The Tenth International Symposium on Experimental Mineralogy, Petrology and Geochemistry was organized by the Institute of Mineralogy of the Johann Wolfang Goethe University in Frankfurt, Germany, and was held in the “Hörsaalgebäude” on the University Campus from 4–7 April, 2004. The EMPG X symposium continued a series of biennial meetings previously held in Nancy, Bochum, Edinburgh, Clermont-Ferrand, London, Bayreuth, Orléans, Bergamo and Zürich. It was attended by 275 scientists, the number of participants well indicating the continuous interest in all aspects of experimentally-based research in Earth Sciences. The scientific abstracts were published in Lithos, vol. 73 suppl. (2004). Most participants were from Europe, with a large number of participants from Russia (15 %), and others from Japan, USA, Canada and Australia (12 %). The attendance of 60 Eastern European and of young researchers was made possible by the generous financial support of the German Science Foundation (DFG), Frankfurt University, “Freunde und Förderer” of Frankfurt University, of several European mineralogical societies and by the European Mineralogical Union.
The symposium was subdivided into 10 themes, presented in two parallel oral and three poster sessions held on consecutive days, each poster session being introduced by a short oral preview. Besides traditional topics like experimental phase equilibria, mineral chemistry and element and isotope partitioning, we have introduced sessions more novel to the Earth Science community like biomineralisation and surface properties of minerals. Further sessions were on redox processes, experiments under extreme conditions and novel experimental techniques, on physical properties of minerals, melts, fluids and rocks as well as on reaction mechanisms and kinetics. The meeting also dealt with deformation processes and with experiments related to the origin of planets, meteorites, solar system material, and planetary interior. The opening plenary lecture was held by B.J. Wood, University of Bristol/UK, on the topic of “Trace element partitioning and defects in perovskites”, an excellent overview on the present knowledge on the geochemistry of lower mantle phase perovskite. Further invited talks were given by J. Fein, University of Notre Dame/USA, G. Fiquet, Université Paris 6 et 7/France, R.J. Angel, Virginia Tech/USA, and U. Faul, ANU/Australia providing insight into the broad field of experimental Geoscience, ranging from the properties of the Earth's core to the nanoworld of bacteria-bearing mineral surfaces. To emphasize the equal importance of all contributions, the invited plenary lecture by H. Keppler from Tübingen University/Germany was placed at the end of the meeting. His lively and enlightening talk about “The properties of subduction zone fluids” rewarded the participants for their stamina to stay until the end of the meeting – and they were a great many.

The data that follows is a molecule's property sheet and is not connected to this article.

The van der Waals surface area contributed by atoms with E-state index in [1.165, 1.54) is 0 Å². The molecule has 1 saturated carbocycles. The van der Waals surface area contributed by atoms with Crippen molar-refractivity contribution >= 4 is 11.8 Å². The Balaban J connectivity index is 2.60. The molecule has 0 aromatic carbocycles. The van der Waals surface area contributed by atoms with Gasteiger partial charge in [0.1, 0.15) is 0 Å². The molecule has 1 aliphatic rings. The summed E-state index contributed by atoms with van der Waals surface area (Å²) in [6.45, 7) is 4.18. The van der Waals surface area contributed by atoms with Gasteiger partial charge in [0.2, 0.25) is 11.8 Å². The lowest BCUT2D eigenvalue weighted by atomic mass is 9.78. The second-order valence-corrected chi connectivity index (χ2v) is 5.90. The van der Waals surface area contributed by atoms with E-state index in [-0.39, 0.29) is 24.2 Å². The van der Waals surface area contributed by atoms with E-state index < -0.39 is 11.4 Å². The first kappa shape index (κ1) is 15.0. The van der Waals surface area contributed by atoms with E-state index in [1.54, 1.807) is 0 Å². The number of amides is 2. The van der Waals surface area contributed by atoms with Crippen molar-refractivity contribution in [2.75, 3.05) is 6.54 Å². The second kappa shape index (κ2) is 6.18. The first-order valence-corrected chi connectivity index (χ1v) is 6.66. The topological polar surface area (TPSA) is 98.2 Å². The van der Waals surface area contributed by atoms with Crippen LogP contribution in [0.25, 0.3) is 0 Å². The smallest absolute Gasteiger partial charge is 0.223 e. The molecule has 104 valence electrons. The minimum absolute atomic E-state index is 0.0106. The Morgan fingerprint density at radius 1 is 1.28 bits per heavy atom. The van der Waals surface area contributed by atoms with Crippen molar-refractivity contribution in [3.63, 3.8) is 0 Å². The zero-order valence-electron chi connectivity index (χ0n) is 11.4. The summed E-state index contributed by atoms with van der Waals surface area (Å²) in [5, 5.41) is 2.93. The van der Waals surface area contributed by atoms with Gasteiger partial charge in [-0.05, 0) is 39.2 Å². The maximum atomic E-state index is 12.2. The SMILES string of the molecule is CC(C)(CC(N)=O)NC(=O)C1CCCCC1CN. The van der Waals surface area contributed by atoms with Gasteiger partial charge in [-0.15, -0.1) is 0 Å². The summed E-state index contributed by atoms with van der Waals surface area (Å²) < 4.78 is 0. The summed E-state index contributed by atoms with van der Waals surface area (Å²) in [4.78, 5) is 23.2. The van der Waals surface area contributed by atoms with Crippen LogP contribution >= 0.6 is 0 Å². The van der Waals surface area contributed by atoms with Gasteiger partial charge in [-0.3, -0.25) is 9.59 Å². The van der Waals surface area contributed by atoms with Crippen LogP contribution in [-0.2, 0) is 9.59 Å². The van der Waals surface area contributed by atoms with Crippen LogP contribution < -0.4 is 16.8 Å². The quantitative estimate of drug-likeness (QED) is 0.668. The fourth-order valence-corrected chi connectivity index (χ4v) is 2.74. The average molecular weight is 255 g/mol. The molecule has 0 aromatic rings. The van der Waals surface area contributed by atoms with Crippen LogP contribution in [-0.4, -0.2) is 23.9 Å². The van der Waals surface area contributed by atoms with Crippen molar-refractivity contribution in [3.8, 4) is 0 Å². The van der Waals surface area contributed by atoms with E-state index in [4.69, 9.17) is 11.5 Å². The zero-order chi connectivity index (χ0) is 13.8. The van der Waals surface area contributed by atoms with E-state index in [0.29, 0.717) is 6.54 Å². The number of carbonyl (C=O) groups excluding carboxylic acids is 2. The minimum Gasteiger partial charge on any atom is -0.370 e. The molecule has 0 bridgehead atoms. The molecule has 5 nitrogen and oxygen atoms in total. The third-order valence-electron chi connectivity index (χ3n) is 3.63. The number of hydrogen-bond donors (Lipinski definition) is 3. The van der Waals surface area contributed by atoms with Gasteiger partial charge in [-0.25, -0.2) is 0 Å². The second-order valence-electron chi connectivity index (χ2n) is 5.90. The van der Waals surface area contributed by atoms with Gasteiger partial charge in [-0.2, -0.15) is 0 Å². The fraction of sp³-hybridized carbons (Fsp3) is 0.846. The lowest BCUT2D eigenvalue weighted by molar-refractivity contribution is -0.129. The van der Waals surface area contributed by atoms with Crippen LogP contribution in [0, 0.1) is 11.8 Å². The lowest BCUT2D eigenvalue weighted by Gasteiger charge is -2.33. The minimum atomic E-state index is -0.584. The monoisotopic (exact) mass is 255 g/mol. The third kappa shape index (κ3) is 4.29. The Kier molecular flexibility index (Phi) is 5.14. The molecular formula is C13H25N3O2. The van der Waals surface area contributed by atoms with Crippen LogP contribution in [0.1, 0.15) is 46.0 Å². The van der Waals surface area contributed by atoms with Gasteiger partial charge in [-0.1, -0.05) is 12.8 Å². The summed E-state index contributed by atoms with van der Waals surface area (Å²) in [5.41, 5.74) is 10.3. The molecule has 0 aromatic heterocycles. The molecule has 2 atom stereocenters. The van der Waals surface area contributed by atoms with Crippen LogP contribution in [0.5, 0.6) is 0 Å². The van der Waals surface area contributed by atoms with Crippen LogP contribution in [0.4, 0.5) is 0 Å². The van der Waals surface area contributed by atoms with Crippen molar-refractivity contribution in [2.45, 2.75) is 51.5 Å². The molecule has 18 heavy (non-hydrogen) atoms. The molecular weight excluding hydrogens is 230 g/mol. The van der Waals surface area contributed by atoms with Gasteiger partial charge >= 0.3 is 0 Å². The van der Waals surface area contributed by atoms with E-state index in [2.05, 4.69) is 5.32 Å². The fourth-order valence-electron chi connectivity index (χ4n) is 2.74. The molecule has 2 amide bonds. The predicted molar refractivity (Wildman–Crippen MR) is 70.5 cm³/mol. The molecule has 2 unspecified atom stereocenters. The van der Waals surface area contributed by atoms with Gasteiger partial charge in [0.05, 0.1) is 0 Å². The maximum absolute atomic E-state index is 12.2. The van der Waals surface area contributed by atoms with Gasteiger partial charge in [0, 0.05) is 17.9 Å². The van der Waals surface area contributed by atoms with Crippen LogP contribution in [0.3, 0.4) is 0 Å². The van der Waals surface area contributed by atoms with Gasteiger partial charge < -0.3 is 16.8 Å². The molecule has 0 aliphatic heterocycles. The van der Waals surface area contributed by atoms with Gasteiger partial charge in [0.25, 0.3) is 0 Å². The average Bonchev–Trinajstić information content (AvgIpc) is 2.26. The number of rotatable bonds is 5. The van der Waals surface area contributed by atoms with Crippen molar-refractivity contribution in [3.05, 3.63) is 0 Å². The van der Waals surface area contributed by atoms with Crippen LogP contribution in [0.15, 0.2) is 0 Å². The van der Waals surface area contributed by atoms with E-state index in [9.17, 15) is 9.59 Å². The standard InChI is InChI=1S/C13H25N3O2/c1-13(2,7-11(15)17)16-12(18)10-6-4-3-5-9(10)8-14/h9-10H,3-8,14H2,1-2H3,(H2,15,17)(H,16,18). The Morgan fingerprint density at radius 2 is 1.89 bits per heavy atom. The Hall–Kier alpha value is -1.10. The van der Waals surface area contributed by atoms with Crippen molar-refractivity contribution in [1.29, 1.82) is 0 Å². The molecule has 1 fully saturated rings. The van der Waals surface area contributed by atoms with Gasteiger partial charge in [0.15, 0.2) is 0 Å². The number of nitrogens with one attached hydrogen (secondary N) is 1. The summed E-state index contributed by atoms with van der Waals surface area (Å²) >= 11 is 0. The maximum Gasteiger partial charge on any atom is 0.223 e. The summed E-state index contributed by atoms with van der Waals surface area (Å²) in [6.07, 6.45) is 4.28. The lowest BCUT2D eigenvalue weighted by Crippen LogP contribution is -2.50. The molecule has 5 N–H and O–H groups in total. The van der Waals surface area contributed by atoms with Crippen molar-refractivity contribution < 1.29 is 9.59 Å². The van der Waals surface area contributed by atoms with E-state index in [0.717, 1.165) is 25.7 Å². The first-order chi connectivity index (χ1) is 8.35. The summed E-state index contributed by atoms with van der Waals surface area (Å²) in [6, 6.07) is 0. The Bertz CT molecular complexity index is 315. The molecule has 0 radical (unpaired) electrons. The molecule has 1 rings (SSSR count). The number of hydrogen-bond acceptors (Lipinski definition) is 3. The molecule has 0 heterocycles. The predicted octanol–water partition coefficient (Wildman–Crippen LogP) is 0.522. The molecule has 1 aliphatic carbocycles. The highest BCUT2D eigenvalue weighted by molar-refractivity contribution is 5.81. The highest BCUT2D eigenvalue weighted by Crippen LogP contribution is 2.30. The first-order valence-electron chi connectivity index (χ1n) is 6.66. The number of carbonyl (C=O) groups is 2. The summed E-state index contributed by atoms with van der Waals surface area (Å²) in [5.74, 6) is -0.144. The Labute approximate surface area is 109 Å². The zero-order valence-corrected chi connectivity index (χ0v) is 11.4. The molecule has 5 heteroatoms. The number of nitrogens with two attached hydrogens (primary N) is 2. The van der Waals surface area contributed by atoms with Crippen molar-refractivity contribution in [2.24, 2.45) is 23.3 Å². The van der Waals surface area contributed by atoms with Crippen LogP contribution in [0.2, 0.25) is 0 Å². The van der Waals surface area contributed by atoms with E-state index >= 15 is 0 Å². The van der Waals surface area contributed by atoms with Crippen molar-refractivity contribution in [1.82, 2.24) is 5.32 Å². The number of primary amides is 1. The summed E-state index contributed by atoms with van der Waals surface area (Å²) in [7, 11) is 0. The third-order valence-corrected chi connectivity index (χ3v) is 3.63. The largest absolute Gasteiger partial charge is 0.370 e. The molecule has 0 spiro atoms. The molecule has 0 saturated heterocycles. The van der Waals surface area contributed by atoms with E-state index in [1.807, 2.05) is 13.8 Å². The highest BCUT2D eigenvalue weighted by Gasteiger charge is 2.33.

Following a tradition of former EMPG meetings, we encouraged the submission of papers presented at the meeting for publication in a special issue of the European Journal of Mineralogy. A substantial number of contributions were reviewed by the guest editors Alan Woodland and Stephen Foley whose efficiency made the publication of this special issue possible within an extremely short time.
We hope that the diversity of experimental work continues to challenge researchers in Geoscience and that it will help to continue our EMPG meetings, the next to be held at the University of Bristol, UK, in 2006.